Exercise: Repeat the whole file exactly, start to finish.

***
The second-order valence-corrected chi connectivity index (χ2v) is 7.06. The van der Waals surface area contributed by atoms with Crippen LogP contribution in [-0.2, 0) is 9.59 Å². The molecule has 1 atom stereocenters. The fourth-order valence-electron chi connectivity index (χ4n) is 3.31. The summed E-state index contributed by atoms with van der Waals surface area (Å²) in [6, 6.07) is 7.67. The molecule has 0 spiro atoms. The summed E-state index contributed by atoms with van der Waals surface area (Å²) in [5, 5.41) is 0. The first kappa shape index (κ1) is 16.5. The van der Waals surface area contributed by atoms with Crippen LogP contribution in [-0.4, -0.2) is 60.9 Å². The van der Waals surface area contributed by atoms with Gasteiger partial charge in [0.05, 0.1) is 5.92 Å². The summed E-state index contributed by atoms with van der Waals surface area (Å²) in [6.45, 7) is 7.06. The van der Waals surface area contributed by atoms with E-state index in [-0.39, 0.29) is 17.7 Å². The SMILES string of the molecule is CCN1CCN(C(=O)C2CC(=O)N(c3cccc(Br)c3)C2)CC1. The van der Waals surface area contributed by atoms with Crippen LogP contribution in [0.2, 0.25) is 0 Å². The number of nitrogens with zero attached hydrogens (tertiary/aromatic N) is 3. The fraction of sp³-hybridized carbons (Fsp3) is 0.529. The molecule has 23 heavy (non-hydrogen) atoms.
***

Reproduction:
The second-order valence-corrected chi connectivity index (χ2v) is 7.06. The van der Waals surface area contributed by atoms with Crippen LogP contribution in [-0.2, 0) is 9.59 Å². The molecule has 1 atom stereocenters. The fourth-order valence-electron chi connectivity index (χ4n) is 3.31. The summed E-state index contributed by atoms with van der Waals surface area (Å²) in [6, 6.07) is 7.67. The molecule has 0 spiro atoms. The summed E-state index contributed by atoms with van der Waals surface area (Å²) in [5, 5.41) is 0. The first kappa shape index (κ1) is 16.5. The van der Waals surface area contributed by atoms with Crippen LogP contribution in [-0.4, -0.2) is 60.9 Å². The van der Waals surface area contributed by atoms with Gasteiger partial charge in [0.05, 0.1) is 5.92 Å². The summed E-state index contributed by atoms with van der Waals surface area (Å²) in [6.45, 7) is 7.06. The van der Waals surface area contributed by atoms with E-state index in [-0.39, 0.29) is 17.7 Å². The SMILES string of the molecule is CCN1CCN(C(=O)C2CC(=O)N(c3cccc(Br)c3)C2)CC1. The van der Waals surface area contributed by atoms with Crippen LogP contribution in [0.2, 0.25) is 0 Å². The number of nitrogens with zero attached hydrogens (tertiary/aromatic N) is 3. The fraction of sp³-hybridized carbons (Fsp3) is 0.529. The molecule has 23 heavy (non-hydrogen) atoms.